Sobering thought! Binging drinking on your 21st birthday causes the part of your brain responsible for communication between the left and right hemispheres to SHRINK and there are no signs of recovery five weeks afterwards, experts find 

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  • The study used brain scans of 52 college students to look at the effects of binge drinking before and after their 21st birthdays.
  • Twenty-one is the legal drinking age in the US and many young adults become intoxicated
  • Scans after his 21st birthday showed that the brain’s corpus callosum, the largest structure in the white matter, had shrunk
  • This part is responsible for communication between the cerebral hemispheres.
  • Scans were done five weeks later and they showed no signs of recovery

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Brain scans of Americans after a night of legal drinking on their 21st birthday reveal the dangers of binge drinking.

Days after celebrating the right to pass, scans of the brains of college students showed that the largest white matter structure, which is responsible for communication between the left and right brain hemispheres, had shrunk.

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Scientists performed scans on many of the participants five weeks later and saw no signs that this area, also known as the corpus callosum, was on its way to recovery.

The researchers wrote in the study published in the journal, ‘The results of this study suggest that a single excessive drinking episode is sufficient to change the brain size of emerging adults a few days after the drinking event. Alcohol Clinical Experimental Research.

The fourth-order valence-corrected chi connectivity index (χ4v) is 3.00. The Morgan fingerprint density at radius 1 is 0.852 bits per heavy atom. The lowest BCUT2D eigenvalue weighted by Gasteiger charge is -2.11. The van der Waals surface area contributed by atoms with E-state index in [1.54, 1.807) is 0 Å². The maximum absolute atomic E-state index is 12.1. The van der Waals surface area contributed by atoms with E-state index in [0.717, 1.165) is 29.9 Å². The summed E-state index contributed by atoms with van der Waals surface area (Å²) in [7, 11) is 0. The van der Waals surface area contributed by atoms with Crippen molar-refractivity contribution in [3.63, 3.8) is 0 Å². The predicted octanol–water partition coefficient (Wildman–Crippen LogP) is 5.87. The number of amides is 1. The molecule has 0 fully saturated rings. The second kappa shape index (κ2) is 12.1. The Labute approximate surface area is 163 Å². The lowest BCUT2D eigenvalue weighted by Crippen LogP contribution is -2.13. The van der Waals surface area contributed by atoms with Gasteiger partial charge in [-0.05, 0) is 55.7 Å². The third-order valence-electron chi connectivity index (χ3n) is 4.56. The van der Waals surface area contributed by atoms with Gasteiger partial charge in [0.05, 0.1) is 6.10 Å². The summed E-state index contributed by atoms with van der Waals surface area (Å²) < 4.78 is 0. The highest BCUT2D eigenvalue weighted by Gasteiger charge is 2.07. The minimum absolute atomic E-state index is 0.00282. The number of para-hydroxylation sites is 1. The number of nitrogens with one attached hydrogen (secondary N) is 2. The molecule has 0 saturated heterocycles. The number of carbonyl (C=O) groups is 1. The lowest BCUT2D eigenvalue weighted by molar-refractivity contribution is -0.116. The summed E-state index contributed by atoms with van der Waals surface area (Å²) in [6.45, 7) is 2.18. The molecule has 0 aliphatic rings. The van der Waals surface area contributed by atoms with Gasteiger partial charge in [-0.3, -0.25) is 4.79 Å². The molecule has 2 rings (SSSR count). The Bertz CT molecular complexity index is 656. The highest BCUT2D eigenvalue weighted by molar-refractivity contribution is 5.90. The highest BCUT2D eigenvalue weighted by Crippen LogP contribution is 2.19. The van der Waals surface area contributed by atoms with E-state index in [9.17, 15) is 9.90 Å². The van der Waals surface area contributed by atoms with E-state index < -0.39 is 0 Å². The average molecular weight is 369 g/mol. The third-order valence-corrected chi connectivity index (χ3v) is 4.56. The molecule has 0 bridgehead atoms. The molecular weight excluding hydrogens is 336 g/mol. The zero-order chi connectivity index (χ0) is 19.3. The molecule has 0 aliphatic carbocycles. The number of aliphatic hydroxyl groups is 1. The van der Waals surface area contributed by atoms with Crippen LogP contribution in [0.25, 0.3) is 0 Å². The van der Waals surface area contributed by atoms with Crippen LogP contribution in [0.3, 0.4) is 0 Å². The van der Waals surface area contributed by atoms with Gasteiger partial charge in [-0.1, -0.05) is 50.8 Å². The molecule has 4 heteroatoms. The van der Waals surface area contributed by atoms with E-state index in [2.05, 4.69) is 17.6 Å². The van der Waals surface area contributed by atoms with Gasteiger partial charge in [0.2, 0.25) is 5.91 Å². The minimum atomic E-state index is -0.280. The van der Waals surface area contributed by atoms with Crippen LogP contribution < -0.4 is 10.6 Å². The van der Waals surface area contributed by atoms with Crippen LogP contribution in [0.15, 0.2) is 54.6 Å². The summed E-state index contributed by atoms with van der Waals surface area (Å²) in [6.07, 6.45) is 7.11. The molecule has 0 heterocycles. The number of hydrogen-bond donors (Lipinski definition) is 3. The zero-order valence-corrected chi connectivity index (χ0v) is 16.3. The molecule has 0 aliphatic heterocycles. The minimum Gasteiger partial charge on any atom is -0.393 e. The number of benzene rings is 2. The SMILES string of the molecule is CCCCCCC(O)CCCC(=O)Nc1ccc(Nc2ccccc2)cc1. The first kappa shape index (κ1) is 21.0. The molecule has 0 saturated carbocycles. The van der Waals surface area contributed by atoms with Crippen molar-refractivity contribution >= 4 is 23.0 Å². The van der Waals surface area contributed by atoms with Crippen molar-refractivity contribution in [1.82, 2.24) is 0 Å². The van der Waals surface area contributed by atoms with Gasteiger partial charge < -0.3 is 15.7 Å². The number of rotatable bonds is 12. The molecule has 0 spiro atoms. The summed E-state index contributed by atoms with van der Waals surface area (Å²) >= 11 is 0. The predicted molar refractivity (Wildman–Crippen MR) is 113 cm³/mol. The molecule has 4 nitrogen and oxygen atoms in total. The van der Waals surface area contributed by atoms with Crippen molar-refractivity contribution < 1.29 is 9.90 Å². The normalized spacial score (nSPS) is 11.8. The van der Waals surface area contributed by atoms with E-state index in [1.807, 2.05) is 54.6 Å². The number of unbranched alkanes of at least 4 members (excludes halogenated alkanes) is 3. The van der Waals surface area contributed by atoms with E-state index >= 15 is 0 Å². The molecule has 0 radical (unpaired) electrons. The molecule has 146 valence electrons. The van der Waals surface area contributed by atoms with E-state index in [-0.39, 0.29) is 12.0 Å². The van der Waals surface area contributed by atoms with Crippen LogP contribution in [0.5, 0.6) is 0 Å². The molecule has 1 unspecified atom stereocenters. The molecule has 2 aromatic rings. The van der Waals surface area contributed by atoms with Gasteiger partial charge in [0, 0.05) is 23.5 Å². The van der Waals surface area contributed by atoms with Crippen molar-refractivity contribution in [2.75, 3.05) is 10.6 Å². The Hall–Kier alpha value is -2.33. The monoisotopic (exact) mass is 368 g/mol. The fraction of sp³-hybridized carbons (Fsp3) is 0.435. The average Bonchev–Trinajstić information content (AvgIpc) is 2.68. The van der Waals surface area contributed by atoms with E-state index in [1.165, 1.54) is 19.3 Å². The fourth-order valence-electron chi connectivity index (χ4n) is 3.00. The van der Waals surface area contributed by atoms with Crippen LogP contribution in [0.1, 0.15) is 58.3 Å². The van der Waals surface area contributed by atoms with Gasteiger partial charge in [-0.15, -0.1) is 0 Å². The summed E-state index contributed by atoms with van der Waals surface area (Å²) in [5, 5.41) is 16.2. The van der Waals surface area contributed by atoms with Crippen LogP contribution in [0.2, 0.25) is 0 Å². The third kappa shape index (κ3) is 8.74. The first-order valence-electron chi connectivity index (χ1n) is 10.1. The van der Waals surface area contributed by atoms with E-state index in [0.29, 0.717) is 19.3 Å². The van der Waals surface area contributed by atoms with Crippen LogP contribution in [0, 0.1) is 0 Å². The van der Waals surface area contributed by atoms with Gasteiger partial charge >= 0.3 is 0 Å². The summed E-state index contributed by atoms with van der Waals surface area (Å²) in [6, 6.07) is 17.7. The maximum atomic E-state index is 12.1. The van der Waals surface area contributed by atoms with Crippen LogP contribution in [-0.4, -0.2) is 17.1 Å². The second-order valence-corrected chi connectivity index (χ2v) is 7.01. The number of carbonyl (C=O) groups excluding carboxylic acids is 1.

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Brain scans of Americans after a night of legal drinking on their 21st birthday reveal dangers of binge drinking

Many Americans count down the days until they are able to legally consume alcohol, but because of the excitement of the day, most end up going overboard with alcohol.

A separate study in 2008 34 percent of men and 24 percent of women reported consuming 21 drinks or more on the particular day.

Now, researchers at the University of Missouri have delved deeper into the issue and found that one night of excessive drinking actually has an effect on the brain.

The team recruited 52 students for the study, all of whom had an MRI scan 11 days before their 21st birthday, another about four days later, and some took part in a third scan five weeks later.

Participants' brains were scanned prior to drinking on their 21st birthday (pictured)

Participants’ brains were scanned prior to drinking on their 21st birthday (pictured)

Days after scans of the brains of college students celebrating the right of passage (pictured) showed the largest white matter structure, which is responsible for communication between the left and right brain hemispheres, had shrunk

Days after scans of the brains of college students celebrating the right of passage (pictured) showed the largest white matter structure, which is responsible for communication between the left and right brain hemispheres, had shrunk